This blog will serve up the latest and deepest, but most accessible usable ideas about research, strategy, program design, and workflow in the non-profit and public health care sectors, not from my mind alone, but from the entity that is SPMRC.org! Stay tuned for more video, audio, interviews, etc!
This is good. However, smarter science deniers will say that you can do all of these things and still, knowingly or unknowingly, be creating biased/untrue findings; they say all of science is just a huge data cherry picking contest<–which is true, to a large degree! –> All the more reason to be thorough, reproduce, and #openscience, #data, #code, etc. Don’t walk away from or doubt #science, just do it better yourself, dig deeper, and we should train better and more student, citizen and professional scientists…. this is a no-brainer in my opinion.
In the December 2011 edition of the American Journal of Public Health a 10 year study of Washington state’s comprehensive tobacco control intervention found that for $1 spent by the state, they saved $5 in hospitalization and treatment costs. Wonderful! What an incredible investment! 5:1 return!
Here is a graph illustrating when their program went into effect and the decline in % Adults who smoke in Washington state (compared to the national rate).
The program consisted of indoor smoking bans, tax increases on tobacco products, media campaigns, a tobacco quit line, and community and school programs, among other components. This state-based program was meant to serve as a model for other states. Well, it looks like they did a great job. In terms of public health programs and cost savings of $1:$5 is excellent. So what happened? Washington Governor Christine Gregoire and the state legislature cut nearly all the programs funding for fiscal year 2012. Wait, What?!
Why would you de-fund a state program that is saving the state millions of dollars? Instead of writing in a little spending on tobacco control, they are essentially writing in five times the spending in state health care costs. The only explanation I can think of is that the state is so hard up for cash in the short-term that they are willing to kick those unfettered health costs down the road (and basically allowing for increased human suffering over the coming years). And/Or, given the current attitudes towards decreasing the roles of government, it may be that some folks view government-run tobacco control as outside the appropriate scope of government. Since tobacco does cost governments so much money in terms of care, it seems to me that they do and should have the authority to control the impact that tobacco has on the monetary bottom line. The health protection aspect is another story, one that gets at the heart of the arguments about the role of government.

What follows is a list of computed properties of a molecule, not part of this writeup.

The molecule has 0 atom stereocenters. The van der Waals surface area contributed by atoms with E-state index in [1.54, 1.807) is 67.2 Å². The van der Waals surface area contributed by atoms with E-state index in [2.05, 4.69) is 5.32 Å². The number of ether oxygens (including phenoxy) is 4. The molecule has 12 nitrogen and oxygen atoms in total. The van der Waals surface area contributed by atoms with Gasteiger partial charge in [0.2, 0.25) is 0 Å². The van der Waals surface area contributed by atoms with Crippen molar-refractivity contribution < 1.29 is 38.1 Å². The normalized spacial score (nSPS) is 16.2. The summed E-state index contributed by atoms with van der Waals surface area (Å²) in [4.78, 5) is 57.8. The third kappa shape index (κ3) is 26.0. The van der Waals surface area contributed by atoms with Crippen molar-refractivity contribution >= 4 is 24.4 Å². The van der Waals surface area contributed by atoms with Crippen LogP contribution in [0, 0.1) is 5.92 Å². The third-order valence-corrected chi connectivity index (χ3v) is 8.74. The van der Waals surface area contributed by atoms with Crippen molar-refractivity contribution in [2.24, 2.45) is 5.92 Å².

Clearly, there is a lot of work that needs to be done in terms of high-quality research that demonstrates the cost-savings and health-savings afforded by public health programs like tobacco control programs. There is also work that must be done to frame the issue as one that governments should and very much need to be involved in.